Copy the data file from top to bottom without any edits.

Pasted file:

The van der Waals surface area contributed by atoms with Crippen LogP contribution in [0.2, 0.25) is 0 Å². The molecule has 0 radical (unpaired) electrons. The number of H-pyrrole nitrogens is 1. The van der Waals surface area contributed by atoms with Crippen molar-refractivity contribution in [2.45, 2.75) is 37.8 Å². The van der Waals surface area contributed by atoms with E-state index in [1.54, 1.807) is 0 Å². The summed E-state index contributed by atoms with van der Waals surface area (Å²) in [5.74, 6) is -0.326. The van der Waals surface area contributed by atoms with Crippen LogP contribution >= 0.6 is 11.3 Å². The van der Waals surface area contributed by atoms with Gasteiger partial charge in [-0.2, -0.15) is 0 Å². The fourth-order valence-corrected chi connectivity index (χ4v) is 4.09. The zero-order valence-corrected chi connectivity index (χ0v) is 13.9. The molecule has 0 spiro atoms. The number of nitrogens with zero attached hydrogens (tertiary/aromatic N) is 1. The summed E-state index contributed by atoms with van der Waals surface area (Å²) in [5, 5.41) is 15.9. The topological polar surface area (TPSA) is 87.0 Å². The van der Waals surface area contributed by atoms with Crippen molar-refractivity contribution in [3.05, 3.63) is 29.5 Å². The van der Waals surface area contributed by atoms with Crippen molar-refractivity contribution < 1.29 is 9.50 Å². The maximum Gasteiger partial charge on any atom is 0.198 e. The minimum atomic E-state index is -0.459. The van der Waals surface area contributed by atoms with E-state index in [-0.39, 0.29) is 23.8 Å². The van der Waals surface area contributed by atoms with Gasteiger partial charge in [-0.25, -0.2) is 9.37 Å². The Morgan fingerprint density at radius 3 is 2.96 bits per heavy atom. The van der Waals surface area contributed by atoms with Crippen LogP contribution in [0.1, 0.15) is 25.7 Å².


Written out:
The van der Waals surface area contributed by atoms with Crippen LogP contribution in [0.2, 0.25) is 0 Å². The molecule has 0 radical (unpaired) electrons. The number of H-pyrrole nitrogens is 1. The van der Waals surface area contributed by atoms with Crippen molar-refractivity contribution in [2.45, 2.75) is 37.8 Å². The van der Waals surface area contributed by atoms with E-state index in [1.54, 1.807) is 0 Å². The summed E-state index contributed by atoms with van der Waals surface area (Å²) in [5.74, 6) is -0.326. The van der Waals surface area contributed by atoms with Crippen LogP contribution >= 0.6 is 11.3 Å². The van der Waals surface area contributed by atoms with Gasteiger partial charge in [-0.2, -0.15) is 0 Å². The fourth-order valence-corrected chi connectivity index (χ4v) is 4.09. The zero-order valence-corrected chi connectivity index (χ0v) is 13.9. The molecule has 0 spiro atoms. The number of nitrogens with zero attached hydrogens (tertiary/aromatic N) is 1. The summed E-state index contributed by atoms with van der Waals surface area (Å²) in [5, 5.41) is 15.9. The topological polar surface area (TPSA) is 87.0 Å². The van der Waals surface area contributed by atoms with Crippen molar-refractivity contribution in [3.05, 3.63) is 29.5 Å². The van der Waals surface area contributed by atoms with Crippen molar-refractivity contribution < 1.29 is 9.50 Å². The maximum Gasteiger partial charge on any atom is 0.198 e. The minimum atomic E-state index is -0.459. The van der Waals surface area contributed by atoms with E-state index in [-0.39, 0.29) is 23.8 Å². The van der Waals surface area contributed by atoms with Gasteiger partial charge in [-0.25, -0.2) is 9.37 Å². The Morgan fingerprint density at radius 3 is 2.96 bits per heavy atom. The van der Waals surface area contributed by atoms with Crippen LogP contribution in [0.1, 0.15) is 25.7 Å².